Here's a different approach that avoids using the normal equations. We know $$ \hat\beta_0 = \bar y - \hat\beta_1 \bar x \\ \hat\beta_1 = \frac{\text{Cov}(x,y)}{\text{Var}(x)} $$ and we want to show $\bar x = 0 \implies \hat\beta_0 \perp \hat\beta_1$, where I'm using "$\perp$" to denote independence.

Without losing any generality I'll assume $x^Tx = 1$ (this preserves $\bar x = 0$). Then under the assumption of $\bar x = 0$ we have $$ \hat\beta_0 = \bar y = n^{-1}\one^Ty \\ \hat\beta_1 = x^Ty - \bar y x^T\one = x^Ty. $$

This means $$ {\hat\beta_0 \choose \hat\beta_1} = (n^{-1}\one \mid x)^Ty $$ so this is a linear transformation of a Gaussian and is in turn Gaussian, and the covariance matrix is proportional to $$ (n^{-1}\one \mid x)^T(n^{-1}\one \mid x) = \begin{bmatrix} n^{-1} & 0 \\ 0 & 1\end{bmatrix} $$ which gives us independence.

This result can be generalized by noting that $\bar x = 0$ is equivalent to having an orthogonal design matrix in this case.

Suppose now we have an $n\times p$ full column rank covariate matrix $X$ which is partitioned as $X = (Z\mid W)$ where $Z$ has orthonormal columns and $W$ is unconstrained.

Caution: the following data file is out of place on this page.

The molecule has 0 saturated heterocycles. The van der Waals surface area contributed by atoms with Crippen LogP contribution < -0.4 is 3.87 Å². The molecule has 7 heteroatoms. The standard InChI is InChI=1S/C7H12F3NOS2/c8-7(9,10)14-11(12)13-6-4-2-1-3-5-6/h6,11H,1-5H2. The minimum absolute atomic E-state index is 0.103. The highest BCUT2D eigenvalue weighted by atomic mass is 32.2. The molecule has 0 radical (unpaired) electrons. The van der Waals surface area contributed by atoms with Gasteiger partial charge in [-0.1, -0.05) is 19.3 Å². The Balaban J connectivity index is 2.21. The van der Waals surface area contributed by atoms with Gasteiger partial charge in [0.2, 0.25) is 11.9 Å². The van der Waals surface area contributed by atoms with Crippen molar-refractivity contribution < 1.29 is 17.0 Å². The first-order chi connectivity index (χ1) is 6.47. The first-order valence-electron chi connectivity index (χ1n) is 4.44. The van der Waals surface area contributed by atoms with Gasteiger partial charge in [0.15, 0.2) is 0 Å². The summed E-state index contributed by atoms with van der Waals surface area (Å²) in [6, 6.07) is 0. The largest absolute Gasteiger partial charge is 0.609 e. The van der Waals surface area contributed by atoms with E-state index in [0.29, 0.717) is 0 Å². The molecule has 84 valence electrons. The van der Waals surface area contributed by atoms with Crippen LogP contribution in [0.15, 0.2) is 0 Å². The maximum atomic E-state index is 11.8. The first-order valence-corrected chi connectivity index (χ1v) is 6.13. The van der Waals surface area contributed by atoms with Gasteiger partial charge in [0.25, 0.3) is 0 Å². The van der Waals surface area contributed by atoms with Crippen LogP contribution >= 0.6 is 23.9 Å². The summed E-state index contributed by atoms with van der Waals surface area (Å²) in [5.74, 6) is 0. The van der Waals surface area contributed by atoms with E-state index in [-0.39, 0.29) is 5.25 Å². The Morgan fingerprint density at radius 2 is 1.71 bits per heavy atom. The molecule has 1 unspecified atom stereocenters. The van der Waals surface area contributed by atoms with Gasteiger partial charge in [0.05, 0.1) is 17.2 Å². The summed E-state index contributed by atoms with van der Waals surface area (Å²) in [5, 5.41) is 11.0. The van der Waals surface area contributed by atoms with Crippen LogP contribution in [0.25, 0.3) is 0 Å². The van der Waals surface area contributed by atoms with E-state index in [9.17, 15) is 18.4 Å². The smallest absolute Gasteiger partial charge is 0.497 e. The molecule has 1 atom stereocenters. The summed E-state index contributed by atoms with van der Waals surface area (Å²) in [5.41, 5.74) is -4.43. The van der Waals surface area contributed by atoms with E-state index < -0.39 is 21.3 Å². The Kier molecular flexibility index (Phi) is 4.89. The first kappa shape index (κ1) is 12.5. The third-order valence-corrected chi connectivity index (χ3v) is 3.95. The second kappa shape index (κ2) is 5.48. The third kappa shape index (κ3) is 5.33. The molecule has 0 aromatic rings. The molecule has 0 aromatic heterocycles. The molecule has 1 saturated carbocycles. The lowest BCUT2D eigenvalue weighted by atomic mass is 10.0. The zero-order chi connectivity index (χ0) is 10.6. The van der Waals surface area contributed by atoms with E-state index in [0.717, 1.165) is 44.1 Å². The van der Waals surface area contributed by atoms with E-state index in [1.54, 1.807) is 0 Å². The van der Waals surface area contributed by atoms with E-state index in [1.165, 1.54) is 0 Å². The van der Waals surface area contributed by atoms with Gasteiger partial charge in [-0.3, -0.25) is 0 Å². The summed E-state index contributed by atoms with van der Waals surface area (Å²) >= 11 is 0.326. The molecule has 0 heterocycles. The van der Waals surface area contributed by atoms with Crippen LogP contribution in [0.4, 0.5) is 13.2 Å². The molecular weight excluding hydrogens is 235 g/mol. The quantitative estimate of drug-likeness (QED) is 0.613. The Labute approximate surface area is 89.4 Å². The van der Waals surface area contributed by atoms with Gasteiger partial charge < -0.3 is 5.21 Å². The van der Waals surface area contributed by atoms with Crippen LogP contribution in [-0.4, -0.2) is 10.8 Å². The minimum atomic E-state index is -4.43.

If every column is orthogonal, i.e. $X=Z$, the result is easy as $X^TX = I$ so $$ \hat\beta \sim \mathcal N(\beta, \sigma^2I). $$

I'll prove the following more interesting result: letting $\hat\beta_A$ denote the vector of coefficients for block $A$ of $X$, the elements of $\hat\beta_Z$ are conditionally independent given $\hat\beta_W$.

This can be shown by directly computing the covariance matrix of $\hat\beta_Z \mid \hat\beta_W$ and since $\hat\beta_Z\mid\hat\beta_W$ is still multivariate Gaussian, this gives us independence. I'll take $\sigma^2 = 1$ without losing any generality.

I'll start with the full covariance matrix of $\hat\beta$, which is proportional to $(X^TX)^{-1}$. $X^TX$ is a $2\times 2$ block matrix so we can invert it as $$ (X^TX)^{-1} = \begin{bmatrix}I & Z^TW \\ W^TZ & W^TW\end{bmatrix}^{-1} = \begin{bmatrix} I + Z^TWA^{-1}W^TZ & -Z^TWA^{-1} \\ -A^{-1}W^TZ & A^{-1} \end{bmatrix} $$ where $A = W^TW - W^TZZ^TW = W^T(I-ZZ^T)W$ gives the covariance matrix of $W$ after projecting all columns into the space orthogonal to the column space of $Z$.